Image courtesy of Colonial National Historical Park, Yorktown.

Wednesday, January 23, 2013

Meeting Notes: January 16, 2013

"Patrick Henry In Person," portrayed by Bill Young

Richmond’s American Revolution Roundtable kicked off its 2013 meetings with none other than Patrick Henry as the January 16 speaker---well, sort of.

Re-enactor Bill Young, dressed in 18th Century attire, gave a very moving biographical summary of Henry’s life as if Henry were talking to his audience shortly before his death in 1799 at his Red Hill plantation in Charlotte County.  Young captured the passion of Henry’s famous speeches and summarized both Henry’s professional and personal lives.

Beginning with a brief background on Henry’s parents and Henry’s birth, Young proceeded through Henry’s 1754 marriage to Sarah Shelton in Hanover County and their early years of marriage. During these years Henry failed twice as a storekeeper and once as a tobacco farmer. Henry then became a bartender at Hanover Tavern which was owned by his father-in-law, and located across the street from Hanover Courthouse.

Some of Henry’s regular customers were attorneys who practiced law at the Courthouse. As a result of Henry’s conversations with these attorneys, he became interested in a law career and proceeded to study for six months in order to take the state bar exam. He barely passed in 1760.

Henry’s legal career blossomed from the start, and only three years later he argued one of his most famous cases, known as “The Parson’s Cause”. The main issue in the case was whether the price of tobacco paid to Virginia’s clergy should be set by Virginia’s colonial legislature or by the King of England. Henry argued that the King couldn’t overturn colonial law and won the case against a parson who had challenged Virginia’s laws. Henry asked the jury to award the parson only one penny in damages, and that’s what the jury awarded.

In 1765 as a colonial legislator Henry introduced the Virginia Stamp Act Resolutions, which claimed that only the colonial legislatures had the power to impose taxes on the colonies. During the legislature’s debate Henry said, “Caesar had his Brutus, Charles the First his Cromwell and George the Third ..........” When interrupted by some of his legislative colleagues and accused of treason, Henry replied, “If this be treason, make the most of it.”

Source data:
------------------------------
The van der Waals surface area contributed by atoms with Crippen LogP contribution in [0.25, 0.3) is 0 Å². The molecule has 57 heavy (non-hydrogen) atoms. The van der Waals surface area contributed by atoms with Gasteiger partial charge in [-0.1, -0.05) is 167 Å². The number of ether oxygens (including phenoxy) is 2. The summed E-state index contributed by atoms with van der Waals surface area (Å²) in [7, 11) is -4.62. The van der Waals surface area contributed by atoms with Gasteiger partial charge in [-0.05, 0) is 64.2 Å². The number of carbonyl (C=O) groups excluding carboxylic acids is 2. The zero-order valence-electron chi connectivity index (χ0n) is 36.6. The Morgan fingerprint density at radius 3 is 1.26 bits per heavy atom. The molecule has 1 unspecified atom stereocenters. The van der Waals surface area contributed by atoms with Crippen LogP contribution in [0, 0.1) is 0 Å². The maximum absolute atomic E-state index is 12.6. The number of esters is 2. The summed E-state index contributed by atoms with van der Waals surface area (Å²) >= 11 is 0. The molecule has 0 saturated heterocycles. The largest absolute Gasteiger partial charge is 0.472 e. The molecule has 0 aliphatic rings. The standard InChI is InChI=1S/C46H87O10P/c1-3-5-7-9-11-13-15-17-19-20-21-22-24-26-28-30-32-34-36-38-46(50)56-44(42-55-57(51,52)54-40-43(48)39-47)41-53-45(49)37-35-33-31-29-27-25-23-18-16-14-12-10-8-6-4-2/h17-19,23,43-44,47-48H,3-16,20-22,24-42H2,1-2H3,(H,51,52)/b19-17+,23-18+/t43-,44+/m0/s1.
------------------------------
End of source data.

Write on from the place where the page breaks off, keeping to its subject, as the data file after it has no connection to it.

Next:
Henry defended Virginia’s Baptists in 1768 against the charges of preaching without a license. As part of his arguments, he sarcastically attacked this law and its attempt to restrict the spread of Christianity to only preachers who had state licenses. Not only did Henry win the case but his arguments would later assist with the future passage of Virginia’s Statute of Religious Freedom.

In 1771 Henry, his wife Sarah and their six children moved into their Scotchtown plantation near Ashland. Shortly afterward Sarah became mentally ill and suicidal. Instead of committing his wife to the horrors of an 18th Century mental institution Henry and his servants took care of his wife at Scotchtown until her death in 1775.

Six weeks after his wife’s death Henry gave what is generally regarded as the greatest speech of his life and one of the greatest in American history. During the Second Virginia Convention held at Richmond’s St. John’s Church, Henry argued in favor of independence from Great Britain and the need to mobilize Virginia’s militia in order to defend the colony against any British forces that might attack. The final line of Henry’s speech, “As for me, give me liberty or give me death!”, is still one of the most quoted lines in America’s history classes.

During the American Revolution, Henry served as Virginia’s first post-colonial governor from July 1776 until June 1779. In 1777 he married Dorothea Dandridge, and later they would produce 11 children. Thus, Henry had 17 children from his two marriages.

In 1787 Henry declined to attend the Constitutional Convention and later opposed the Constitution’s ratification on the grounds that it gave too much power to the federal government when it came to taxation and national defense. He also feared the loss of individual liberties and how the proposed U.S. presidency might evolve into a monarchy. Although Henry failed in his efforts to block passage of the Constitution, he was an influential voice who helped pursue the passage of the Bill of Rights as the first 10 amendments to the Constitution.

Henry retired from politics in 1789. President George Washington tried to appoint Henry to several high-level government positions but Henry declined all offers.

In 1794 Henry and his wife Dorothea retired to their Red Hill plantation. On June 6, 1799 Henry died at Red Hill from stomach cancer at the age of 63.

Young ended his program by taking several questions from the audience. In response to one of them Young noted that when Henry was a young, unsuccessful farmer, he worked in his tobacco field side-by-side with three slaves given to him by his father-in-law. Young also answered a question about the friendship between Henry and Thomas Jefferson by quipping, “Henry thought more of Jefferson than Jefferson did of Henry.” Young then proceeded to discuss several specific criticisms Jefferson had toward Henry.

The Patrick Henry program was Young’s second presentation before Richmond’s American Revolution Roundtable. A few years ago he dressed as an 18th Century American naval captain and gave an interesting and thorough biography on John Paul Jones.
-Bill Seward

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